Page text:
As noted above, atmospheric gravity waves are tiny oscillations. Not only then, but even today, they defy adequate resolution with our weather forecast models. However, the momentum carried by atmospheric gravity waves plays an important role in atmospheric circulations. In the 1980s, when the action of atmospheric gravity waves was first parameterized and incorporated into weather forecast models, the models became much more accurate than before, despite the lack of resolution. Subsequent improvements in observation and supercomputer technologies led to the start of the full-scale study of atmospheric gravity waves. During her graduate and post-doctoral years, Sato had focused on research into atmospheric gravity waves over mid-latitude regions using the MU radar (a large radar for atmospheric observation installed in Shigaraki by the current Research Institute for Sustainable Humanosphere, Kyoto University), but on becoming an assistant professor at Kyoto University, she extended her focus to other latitude regions.
“I published about 10 papers that focused on the mid-latitudes, after which I began studying atmospheric gravity waves above the equator. This study of the equatorial region generated considerable international interest and contributed to a major shift in our understanding of the climatologically important large-scale oscillation known as the Quasi-Biennial Oscillation. After the mid-latitude and equatorial regions, it was then the turn of the polar regions, so I began studying atmospheric gravity waves in the Arctic and Antarctic. I was then invited to apply for an open position as an associate professor at the National Institute of Polar Research (NIPR). I took up the invitation because I thought that if I went to the NIPR, I might actually be able to go to Antarctica to perform observations.”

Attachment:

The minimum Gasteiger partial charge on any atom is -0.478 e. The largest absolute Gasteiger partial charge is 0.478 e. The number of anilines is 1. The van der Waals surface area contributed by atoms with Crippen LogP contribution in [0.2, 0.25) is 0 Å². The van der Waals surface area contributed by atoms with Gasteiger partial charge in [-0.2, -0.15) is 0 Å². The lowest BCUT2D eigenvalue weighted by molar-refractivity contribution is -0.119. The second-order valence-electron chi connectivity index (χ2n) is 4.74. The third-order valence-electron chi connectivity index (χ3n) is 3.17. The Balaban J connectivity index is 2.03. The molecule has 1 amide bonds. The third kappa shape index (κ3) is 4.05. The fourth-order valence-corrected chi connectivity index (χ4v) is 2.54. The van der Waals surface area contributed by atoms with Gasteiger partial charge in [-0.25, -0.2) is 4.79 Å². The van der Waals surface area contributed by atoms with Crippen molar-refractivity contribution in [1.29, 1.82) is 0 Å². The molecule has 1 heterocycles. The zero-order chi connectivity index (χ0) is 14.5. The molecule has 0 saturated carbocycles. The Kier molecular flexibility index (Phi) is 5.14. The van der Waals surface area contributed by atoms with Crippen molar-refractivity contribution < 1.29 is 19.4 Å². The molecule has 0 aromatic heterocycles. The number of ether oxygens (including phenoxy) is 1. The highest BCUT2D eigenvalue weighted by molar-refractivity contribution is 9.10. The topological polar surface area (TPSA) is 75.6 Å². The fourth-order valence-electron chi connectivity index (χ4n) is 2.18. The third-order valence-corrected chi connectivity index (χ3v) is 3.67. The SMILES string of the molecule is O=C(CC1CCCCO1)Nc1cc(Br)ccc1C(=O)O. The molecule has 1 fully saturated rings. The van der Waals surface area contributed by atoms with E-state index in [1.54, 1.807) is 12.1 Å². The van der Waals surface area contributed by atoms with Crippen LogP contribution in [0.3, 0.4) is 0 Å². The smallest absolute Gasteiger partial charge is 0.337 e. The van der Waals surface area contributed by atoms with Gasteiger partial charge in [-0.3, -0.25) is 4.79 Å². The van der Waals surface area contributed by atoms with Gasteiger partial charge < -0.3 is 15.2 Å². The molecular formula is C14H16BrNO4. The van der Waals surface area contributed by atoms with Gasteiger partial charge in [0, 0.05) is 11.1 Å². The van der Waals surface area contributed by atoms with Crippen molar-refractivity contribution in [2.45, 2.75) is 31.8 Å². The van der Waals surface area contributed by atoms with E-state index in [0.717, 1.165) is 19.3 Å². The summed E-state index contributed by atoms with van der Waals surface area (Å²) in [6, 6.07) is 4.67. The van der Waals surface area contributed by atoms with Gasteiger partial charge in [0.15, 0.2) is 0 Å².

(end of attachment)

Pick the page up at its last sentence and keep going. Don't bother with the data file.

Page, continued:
Thus, Sato was hired as only the second female associate professor at the NIPR.
A Giant Atmospheric Radar in Antarctica
“Most of the associate and full professors at the NIPR are men, so naturally, female associate professors get a lot of attention. Knowing that first impressions are crucial, I decided to make a splash at my first research seminar where I introduced myself. I suggested that it would be nice to build a large atmospheric radar in Antarctica (laughs).” It was certainly a bold statement. She was initially being mischievous when she said this with the intention of “making a splash” (laughs). But for Sato, it was a serious matter. Since Antarctica didn’t have a well-developed infrastructure for atmospheric observations, researchers had to date been groping in the dark. The installation of a large atmospheric radar was an ambitious proposal to develop Antarctic atmospheric observations into a robust and precise science.